Families concerned over the Governments handling of surrogacy legislation held a protest outside the Dáil on Tuesday.
Parents of children born through surrogacy are calling for a guarantee that new surrogacy legislation will recognise them as the legal mother or father of their child.
Good to meet with @IrishFamiliesTS at Leinster House today. The Government has committed to dealing with international surrogacy and @rodericogorman, @DonnellyStephen and I will be bringing proposals to Cabinet in the coming weeks. pic.twitter.com/aKso2Odsn0
— Helen McEntee TD (@HMcEntee) November 2, 2021
Concerns have been raised that the Government's Assisted Human Reproduction Bill will exclude international surrogacy, leaving families and children without any legal protection.
Campaigners had previously been given assurances international surrogacy would be included in the new legislation.
Advocates have said if international surrogacy is not covered under new laws, it will have a significant impact on families as 95 per cent of Irish children who are born through surrogacy are born abroad.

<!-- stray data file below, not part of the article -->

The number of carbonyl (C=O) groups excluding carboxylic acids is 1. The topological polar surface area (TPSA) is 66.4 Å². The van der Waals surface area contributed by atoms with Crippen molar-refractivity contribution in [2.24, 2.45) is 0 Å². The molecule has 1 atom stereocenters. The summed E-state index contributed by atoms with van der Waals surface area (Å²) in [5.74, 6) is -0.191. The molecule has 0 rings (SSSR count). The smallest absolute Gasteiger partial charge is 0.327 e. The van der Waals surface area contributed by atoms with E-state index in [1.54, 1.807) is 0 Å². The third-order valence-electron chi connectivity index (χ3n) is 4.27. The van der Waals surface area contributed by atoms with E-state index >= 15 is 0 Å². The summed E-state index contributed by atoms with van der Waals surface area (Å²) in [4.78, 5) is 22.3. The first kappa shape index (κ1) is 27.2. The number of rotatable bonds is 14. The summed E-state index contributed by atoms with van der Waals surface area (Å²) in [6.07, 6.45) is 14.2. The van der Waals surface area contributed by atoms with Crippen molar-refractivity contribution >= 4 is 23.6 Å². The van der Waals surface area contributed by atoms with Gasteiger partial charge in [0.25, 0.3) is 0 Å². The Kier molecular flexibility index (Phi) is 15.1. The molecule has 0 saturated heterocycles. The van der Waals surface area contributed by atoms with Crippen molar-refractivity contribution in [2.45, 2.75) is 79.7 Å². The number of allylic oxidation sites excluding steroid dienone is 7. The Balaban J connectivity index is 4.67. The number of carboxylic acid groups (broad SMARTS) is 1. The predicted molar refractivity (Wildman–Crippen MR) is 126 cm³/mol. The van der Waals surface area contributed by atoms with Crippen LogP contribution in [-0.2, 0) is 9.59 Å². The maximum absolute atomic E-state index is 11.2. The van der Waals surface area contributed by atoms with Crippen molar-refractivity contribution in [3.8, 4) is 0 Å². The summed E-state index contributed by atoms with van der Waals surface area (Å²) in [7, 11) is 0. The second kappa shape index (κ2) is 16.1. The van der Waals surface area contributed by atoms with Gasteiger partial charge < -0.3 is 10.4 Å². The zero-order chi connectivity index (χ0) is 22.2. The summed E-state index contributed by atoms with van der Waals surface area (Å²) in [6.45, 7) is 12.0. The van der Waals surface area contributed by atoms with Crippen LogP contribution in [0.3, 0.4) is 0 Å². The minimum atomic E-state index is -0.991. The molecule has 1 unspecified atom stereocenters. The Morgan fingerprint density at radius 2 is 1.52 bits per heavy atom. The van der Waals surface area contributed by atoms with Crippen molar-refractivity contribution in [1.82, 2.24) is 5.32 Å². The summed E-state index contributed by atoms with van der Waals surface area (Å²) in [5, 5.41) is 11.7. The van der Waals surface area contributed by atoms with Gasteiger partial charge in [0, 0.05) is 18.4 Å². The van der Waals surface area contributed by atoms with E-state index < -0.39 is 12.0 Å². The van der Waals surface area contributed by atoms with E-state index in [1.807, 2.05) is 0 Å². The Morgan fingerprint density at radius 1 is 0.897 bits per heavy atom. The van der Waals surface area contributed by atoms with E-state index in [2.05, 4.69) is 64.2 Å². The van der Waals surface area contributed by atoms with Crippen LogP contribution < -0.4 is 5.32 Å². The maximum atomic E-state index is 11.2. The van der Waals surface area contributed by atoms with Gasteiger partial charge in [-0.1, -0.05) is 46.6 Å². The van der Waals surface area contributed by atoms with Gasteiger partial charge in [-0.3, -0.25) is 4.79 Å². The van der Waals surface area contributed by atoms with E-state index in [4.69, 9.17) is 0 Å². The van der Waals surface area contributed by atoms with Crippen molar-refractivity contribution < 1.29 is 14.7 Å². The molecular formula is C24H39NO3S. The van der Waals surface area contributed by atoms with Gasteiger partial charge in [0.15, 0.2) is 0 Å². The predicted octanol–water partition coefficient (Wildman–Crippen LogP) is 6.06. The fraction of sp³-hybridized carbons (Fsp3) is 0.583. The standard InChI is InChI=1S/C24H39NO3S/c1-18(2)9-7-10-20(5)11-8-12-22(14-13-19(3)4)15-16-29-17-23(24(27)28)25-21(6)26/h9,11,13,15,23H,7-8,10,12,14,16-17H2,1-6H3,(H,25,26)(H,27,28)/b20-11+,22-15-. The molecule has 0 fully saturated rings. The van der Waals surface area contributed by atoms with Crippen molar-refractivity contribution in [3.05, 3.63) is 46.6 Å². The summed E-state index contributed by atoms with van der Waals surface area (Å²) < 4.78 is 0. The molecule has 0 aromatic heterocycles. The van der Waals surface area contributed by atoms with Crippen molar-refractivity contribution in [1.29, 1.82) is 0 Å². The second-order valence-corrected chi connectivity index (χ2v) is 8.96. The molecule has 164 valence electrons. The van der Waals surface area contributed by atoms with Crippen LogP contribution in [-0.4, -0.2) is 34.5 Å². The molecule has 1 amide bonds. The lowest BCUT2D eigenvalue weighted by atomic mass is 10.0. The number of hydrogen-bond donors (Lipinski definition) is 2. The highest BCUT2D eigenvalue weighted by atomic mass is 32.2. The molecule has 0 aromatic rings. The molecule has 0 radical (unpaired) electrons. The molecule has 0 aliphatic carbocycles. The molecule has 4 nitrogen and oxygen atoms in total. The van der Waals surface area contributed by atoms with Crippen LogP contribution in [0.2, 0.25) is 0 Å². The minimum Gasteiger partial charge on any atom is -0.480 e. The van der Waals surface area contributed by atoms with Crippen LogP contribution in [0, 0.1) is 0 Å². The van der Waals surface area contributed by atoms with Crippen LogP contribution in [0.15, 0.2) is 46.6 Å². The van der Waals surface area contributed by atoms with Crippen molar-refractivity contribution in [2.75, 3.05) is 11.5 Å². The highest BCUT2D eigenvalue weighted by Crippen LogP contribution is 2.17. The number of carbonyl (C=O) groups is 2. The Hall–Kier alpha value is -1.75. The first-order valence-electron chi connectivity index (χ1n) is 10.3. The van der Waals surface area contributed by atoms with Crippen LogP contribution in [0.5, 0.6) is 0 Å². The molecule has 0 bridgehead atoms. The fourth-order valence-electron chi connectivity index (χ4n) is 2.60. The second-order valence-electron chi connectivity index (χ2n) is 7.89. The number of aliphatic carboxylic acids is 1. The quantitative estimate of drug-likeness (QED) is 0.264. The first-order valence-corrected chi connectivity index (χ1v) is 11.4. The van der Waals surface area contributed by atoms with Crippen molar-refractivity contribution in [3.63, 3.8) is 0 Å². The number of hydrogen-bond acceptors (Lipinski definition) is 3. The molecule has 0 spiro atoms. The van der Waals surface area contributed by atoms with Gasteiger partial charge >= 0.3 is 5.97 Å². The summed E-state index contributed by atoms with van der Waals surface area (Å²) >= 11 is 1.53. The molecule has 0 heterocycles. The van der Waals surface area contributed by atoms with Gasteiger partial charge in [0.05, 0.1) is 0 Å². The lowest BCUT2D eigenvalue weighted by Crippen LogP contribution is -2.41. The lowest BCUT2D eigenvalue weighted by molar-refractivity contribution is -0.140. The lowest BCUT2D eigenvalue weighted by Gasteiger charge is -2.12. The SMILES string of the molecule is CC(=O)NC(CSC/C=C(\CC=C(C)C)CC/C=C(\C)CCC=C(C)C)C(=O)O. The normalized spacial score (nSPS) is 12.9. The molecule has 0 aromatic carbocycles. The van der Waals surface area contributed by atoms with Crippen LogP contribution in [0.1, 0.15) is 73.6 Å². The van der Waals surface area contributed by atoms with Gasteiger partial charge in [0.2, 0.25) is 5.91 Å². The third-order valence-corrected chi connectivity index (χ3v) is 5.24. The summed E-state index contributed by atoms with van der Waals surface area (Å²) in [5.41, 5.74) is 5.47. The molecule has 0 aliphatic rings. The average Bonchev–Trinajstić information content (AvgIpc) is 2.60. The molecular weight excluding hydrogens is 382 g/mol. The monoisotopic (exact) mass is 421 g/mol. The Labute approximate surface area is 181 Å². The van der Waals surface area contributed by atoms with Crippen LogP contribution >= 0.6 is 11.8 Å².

Currently, under Irish legislation, only biological fathers can be recognised as a parent. Their partners must wait two years before applying to be a legal guardian of their child.
Speaking to Newstalk, Michelle Fahey shared her concern over not being recognised a legal guardian of her son Joey.
"If me and my husband broke up, I have no right to him, I haven't got a leg to stand on," Ms Fahey said.
"He can take him and I have no fight, things like that people don't realise.
"Or if my husband died, and he willed everything to me, and then I will it to Joey, he pays inheritance tax on every single thing.
"But if I die and will it to my husband he doesn't, because it's his biological son."
At the demonstration, Irish Families Through Surrogacy presented a letter to the Taoiseach and Ministers outlining their frustration at the lack of progress in legislating for the issue.